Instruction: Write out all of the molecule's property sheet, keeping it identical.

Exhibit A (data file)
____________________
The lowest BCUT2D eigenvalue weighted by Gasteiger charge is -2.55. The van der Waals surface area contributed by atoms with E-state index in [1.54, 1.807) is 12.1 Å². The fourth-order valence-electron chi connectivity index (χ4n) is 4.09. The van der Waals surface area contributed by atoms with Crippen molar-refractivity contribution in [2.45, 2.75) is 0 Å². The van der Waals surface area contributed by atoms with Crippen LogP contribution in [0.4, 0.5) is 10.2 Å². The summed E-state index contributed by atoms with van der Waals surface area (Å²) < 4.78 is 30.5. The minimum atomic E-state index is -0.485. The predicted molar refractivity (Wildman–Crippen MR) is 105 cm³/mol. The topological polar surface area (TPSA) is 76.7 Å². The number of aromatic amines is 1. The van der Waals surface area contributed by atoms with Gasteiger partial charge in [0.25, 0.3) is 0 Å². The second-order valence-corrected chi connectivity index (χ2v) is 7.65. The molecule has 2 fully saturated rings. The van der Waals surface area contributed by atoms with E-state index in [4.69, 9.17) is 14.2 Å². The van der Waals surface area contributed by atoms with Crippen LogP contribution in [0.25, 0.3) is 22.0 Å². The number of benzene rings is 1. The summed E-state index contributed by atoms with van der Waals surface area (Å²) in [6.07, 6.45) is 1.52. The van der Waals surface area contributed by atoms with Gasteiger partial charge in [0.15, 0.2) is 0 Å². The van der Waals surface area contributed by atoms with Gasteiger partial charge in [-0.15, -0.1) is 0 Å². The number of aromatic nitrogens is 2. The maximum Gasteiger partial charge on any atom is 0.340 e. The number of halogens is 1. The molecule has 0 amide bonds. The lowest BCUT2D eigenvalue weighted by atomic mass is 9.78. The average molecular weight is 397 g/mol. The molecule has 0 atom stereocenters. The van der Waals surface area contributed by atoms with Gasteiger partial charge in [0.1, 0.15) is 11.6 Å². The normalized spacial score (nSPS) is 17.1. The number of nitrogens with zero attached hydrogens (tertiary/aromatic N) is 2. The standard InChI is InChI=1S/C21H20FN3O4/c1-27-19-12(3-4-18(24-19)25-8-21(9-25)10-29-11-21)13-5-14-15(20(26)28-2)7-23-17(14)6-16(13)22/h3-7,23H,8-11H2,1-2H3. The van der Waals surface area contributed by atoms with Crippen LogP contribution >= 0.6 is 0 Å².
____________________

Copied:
The lowest BCUT2D eigenvalue weighted by Gasteiger charge is -2.55. The van der Waals surface area contributed by atoms with E-state index in [1.54, 1.807) is 12.1 Å². The fourth-order valence-electron chi connectivity index (χ4n) is 4.09. The van der Waals surface area contributed by atoms with Crippen molar-refractivity contribution in [2.45, 2.75) is 0 Å². The van der Waals surface area contributed by atoms with Crippen LogP contribution in [0.4, 0.5) is 10.2 Å². The summed E-state index contributed by atoms with van der Waals surface area (Å²) < 4.78 is 30.5. The minimum atomic E-state index is -0.485. The predicted molar refractivity (Wildman–Crippen MR) is 105 cm³/mol. The topological polar surface area (TPSA) is 76.7 Å². The number of aromatic amines is 1. The van der Waals surface area contributed by atoms with Gasteiger partial charge in [0.25, 0.3) is 0 Å². The second-order valence-corrected chi connectivity index (χ2v) is 7.65. The molecule has 2 fully saturated rings. The van der Waals surface area contributed by atoms with E-state index in [4.69, 9.17) is 14.2 Å². The van der Waals surface area contributed by atoms with Crippen LogP contribution in [0.25, 0.3) is 22.0 Å². The number of benzene rings is 1. The summed E-state index contributed by atoms with van der Waals surface area (Å²) in [6.07, 6.45) is 1.52. The van der Waals surface area contributed by atoms with Gasteiger partial charge in [0.15, 0.2) is 0 Å². The van der Waals surface area contributed by atoms with Gasteiger partial charge in [-0.15, -0.1) is 0 Å². The number of aromatic nitrogens is 2. The maximum Gasteiger partial charge on any atom is 0.340 e. The number of halogens is 1. The molecule has 0 amide bonds. The lowest BCUT2D eigenvalue weighted by atomic mass is 9.78. The average molecular weight is 397 g/mol. The molecule has 0 atom stereocenters. The van der Waals surface area contributed by atoms with Gasteiger partial charge in [0.1, 0.15) is 11.6 Å². The normalized spacial score (nSPS) is 17.1. The number of nitrogens with zero attached hydrogens (tertiary/aromatic N) is 2. The standard InChI is InChI=1S/C21H20FN3O4/c1-27-19-12(3-4-18(24-19)25-8-21(9-25)10-29-11-21)13-5-14-15(20(26)28-2)7-23-17(14)6-16(13)22/h3-7,23H,8-11H2,1-2H3. The van der Waals surface area contributed by atoms with Crippen LogP contribution >= 0.6 is 0 Å².